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Autonomic Nervous System. Homeostasis. Integration. Feed-back. Effectors. Receptors. Somatic vs Autonomic NS. Somatic vs Autonomic Nervous systems. Somatic NS Receptors Integration Effectors 5 senses Cortex (& assoc.) Skeletal muscles Autonomic NS

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homeostasis
Homeostasis

Integration

Feed-back

Effectors

Receptors

somatic vs autonomic nervous systems
Somatic vs Autonomic Nervous systems

Somatic NS

Receptors Integration Effectors

5 sensesCortex (& assoc.)Skeletal muscles

Autonomic NS

Receptors Integration Effectors

Chemo-barohypothalamuscardiac,

Osmo-medulla oblongatasmooth

Receptorsmuscles

glands

autonomic nervous system5
Autonomic Nervous system
  • Two aspects

-1 to promote survival - the other to promote

in crisis state survival in stable state

Sympathetic Parasympathetic

Fight or flight Rest and digest

functions sympathetic parasympathetic
Promote survival in crisis state:

- Increase heart rate

- Increase breathing rate

- Increase blood pressure

- Vasoconstriction of peripheral/non-essential blood vessels and

- Vasodilation in heart, brain, muscles

- Bronchodilation

- Iris dilation

- Increase blood glucose

Decrease digestion

Decrease digestive juice secretion

Decrease digestive tube motility

Promote sphincter closing

Opposite of Sympathetic

Promotes digestion

Promotes rest

Functions:Sympathetic Parasympathetic
sympathetic ns
Sympathetic NS
  • 2 motor neurons
  • Motor neuron 1 in lateral horn of spinal cord between T1 to L3
  • Motor neuron 2 in the paravertebral ganglia (forming the sympathetic trunk)
  • Acetylcholine (nicotinic receptor) in ganglionic synapse, norepinephrine at the organ synapse
  • Nerve pathways mixed with somatic sensory and motor pathways
motor sympathetic ns
Motor Sympathetic NS
  • Two exceptions:

- Adrenal gland: Motor neuron 2 has evolved into a “secretory” neuron which releases mostly epinephrine

- The collateral ganglia: ganglia located between spinal cord and effectors -- ex: celiac ganglia innervating the digestive system

slide13
Sympathetic trunk: all the linked paravertebral ganglia will react as a unit to a stimulation of the sympathetic NS  heart rate increases, vasodilation of bronchi ….

Collateral ganglia: they will not automatically react as a unit with the motor neurons from the sympathetic trunk

the adrenal medulla
The gland is formed by the second motor neuron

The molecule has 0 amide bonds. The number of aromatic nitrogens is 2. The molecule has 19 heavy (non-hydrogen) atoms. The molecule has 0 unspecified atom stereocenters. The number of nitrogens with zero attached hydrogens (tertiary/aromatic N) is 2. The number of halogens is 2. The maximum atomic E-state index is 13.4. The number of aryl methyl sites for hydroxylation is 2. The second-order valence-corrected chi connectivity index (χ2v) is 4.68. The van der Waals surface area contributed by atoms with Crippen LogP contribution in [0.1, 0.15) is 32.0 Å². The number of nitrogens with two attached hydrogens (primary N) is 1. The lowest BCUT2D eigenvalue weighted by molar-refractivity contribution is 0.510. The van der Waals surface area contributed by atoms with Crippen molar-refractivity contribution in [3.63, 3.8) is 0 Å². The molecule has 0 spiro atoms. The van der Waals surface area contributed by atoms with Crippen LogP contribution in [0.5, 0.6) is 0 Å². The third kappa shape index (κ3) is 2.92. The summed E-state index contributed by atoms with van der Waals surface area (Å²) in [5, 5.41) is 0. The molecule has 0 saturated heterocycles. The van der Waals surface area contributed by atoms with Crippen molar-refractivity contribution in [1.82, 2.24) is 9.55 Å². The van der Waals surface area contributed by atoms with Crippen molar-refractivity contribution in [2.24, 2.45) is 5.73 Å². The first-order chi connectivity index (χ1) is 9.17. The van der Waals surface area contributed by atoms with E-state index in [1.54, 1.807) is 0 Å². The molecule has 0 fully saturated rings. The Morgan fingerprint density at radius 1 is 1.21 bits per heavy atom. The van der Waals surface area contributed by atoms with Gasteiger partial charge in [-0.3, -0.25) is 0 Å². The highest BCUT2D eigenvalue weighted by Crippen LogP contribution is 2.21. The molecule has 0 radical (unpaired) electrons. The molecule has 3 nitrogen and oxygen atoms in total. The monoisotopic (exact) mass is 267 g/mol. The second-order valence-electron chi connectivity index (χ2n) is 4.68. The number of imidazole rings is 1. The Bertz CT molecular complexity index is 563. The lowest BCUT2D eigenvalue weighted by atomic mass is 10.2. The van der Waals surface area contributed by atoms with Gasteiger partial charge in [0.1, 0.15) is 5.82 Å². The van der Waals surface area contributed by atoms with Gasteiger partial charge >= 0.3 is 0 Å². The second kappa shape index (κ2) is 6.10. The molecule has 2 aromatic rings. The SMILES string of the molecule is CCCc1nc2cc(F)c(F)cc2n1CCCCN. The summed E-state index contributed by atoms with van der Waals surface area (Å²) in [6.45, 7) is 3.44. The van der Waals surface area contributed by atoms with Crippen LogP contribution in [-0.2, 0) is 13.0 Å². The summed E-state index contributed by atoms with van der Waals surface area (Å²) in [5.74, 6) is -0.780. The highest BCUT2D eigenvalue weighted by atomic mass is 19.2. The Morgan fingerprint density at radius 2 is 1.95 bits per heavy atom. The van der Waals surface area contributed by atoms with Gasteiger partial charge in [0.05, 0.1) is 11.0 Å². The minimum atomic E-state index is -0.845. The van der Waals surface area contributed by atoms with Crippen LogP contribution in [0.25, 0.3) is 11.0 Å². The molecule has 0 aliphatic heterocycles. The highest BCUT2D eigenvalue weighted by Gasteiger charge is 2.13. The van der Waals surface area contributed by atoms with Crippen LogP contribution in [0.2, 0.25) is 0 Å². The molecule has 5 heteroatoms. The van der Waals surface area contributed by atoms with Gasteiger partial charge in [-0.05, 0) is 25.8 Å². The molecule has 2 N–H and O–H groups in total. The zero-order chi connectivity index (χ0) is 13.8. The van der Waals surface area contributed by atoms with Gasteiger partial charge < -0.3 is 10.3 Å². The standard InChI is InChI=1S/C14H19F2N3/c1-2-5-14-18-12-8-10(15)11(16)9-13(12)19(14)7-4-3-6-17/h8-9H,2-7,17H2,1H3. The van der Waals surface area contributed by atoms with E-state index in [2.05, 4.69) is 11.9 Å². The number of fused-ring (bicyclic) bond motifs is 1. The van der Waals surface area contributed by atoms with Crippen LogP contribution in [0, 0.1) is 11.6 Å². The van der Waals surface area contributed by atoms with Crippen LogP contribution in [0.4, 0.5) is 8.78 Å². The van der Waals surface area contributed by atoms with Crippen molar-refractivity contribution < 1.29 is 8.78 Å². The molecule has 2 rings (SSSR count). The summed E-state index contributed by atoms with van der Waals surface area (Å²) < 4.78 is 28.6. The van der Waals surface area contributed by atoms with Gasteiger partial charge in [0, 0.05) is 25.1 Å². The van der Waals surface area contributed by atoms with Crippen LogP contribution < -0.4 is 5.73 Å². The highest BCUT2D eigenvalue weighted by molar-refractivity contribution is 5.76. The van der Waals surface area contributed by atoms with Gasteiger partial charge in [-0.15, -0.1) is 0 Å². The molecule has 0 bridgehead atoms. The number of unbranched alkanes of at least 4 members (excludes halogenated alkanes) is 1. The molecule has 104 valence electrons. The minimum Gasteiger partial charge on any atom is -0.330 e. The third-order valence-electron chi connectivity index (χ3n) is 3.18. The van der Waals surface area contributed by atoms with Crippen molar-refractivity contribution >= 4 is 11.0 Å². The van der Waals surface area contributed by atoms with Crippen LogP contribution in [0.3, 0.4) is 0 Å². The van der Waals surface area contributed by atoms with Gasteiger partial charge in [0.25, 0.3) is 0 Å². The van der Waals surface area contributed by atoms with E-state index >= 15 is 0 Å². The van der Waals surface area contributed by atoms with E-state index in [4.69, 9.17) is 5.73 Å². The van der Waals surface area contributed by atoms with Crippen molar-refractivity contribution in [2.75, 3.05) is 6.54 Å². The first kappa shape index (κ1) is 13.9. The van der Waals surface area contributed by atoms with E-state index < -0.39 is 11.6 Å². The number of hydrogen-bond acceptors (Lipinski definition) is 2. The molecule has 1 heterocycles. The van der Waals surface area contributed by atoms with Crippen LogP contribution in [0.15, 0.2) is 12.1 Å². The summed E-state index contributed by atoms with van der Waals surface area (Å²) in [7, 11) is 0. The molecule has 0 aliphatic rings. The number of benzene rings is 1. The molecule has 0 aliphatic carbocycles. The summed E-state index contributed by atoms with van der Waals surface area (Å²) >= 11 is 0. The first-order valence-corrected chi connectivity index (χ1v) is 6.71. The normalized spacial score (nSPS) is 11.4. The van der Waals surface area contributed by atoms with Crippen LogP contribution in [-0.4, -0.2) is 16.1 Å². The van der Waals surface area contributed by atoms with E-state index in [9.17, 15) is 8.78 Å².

Secretes epinephrine

Sympathetic effect sustained

The adrenal medulla
parasympathetic ns
2 motor neurons

Motor neuron 1 in medulla oblongata or sacral spine

Motor neuron 2 in a ganglion near the organ

Acetylcholine (nicotinic receptor) in ganglionic synapse

Acetylcholine (muscarinic receptor) in effector synapse

Nerve pathways mixed with sensory and motor pathways, except for Vagus nerve (75% ANS)

Parasympathetic NS
receptors in the ans
Receptors in the ANS
  • Cholinergic receptors:

Inhibitory or excitatory

- Nicotinic: fast

- Muscarinic: slow

Adrenergic receptors:

slow, excitatory or inhibitory

- α 1 and 2

- β 1 and 2 (and 3)

adrenergic receptors
α 1 and 2:

affinity NE > E

generally excitatory

β 1 and 3

affinity NE = E

excitatory

β 2

affinity E > NE

inhibitory

Adrenergic receptors

Figure 11.8a

effects of various drugs on the ans
Drugs acting on the cholinergic receptors:

- agonist: simulate parasympathetic effect

- antagonist: blocks parasympathetic effect (mimics sympathetic agonist)

Drugs acting on the sympathetic NS

- agonist: simulate sympathetic effect

- antagonist: blocks sympathetic effect (mimics parasympathetic agonist)

Effects of various drugs on the ANS
slide26
Epinephrine and ephedrine are given in aerosol in people suffering from an asthma attack.

- Knowing that these drugs are adrenergic agonists, which effect do you expect on the bronchi?

- Which side effects are you likely to see?

Refer to Table 11-2 from the book to answer these question

slide27
Propanolol is a beta-blocker.

- What is this drug effect on the heart?

- Which side effects are you likely to see?

Refer to Table 11-2 from the book to answer these question

slide28
Atropine is a muscarinic cholinergic antagonist.

- What is this drug effect on the pupils?

- What is this drug effect on the heart?

- Which side effects are you likely to see?

- Will skeletal muscles be affected by this drug?

Refer to Table 11-2 from the book to answer these question

readings
Readings
  • Chp. 11, p.303-315
  • Will not be on the test:

- Autonomic neuroeffector junctions, p 310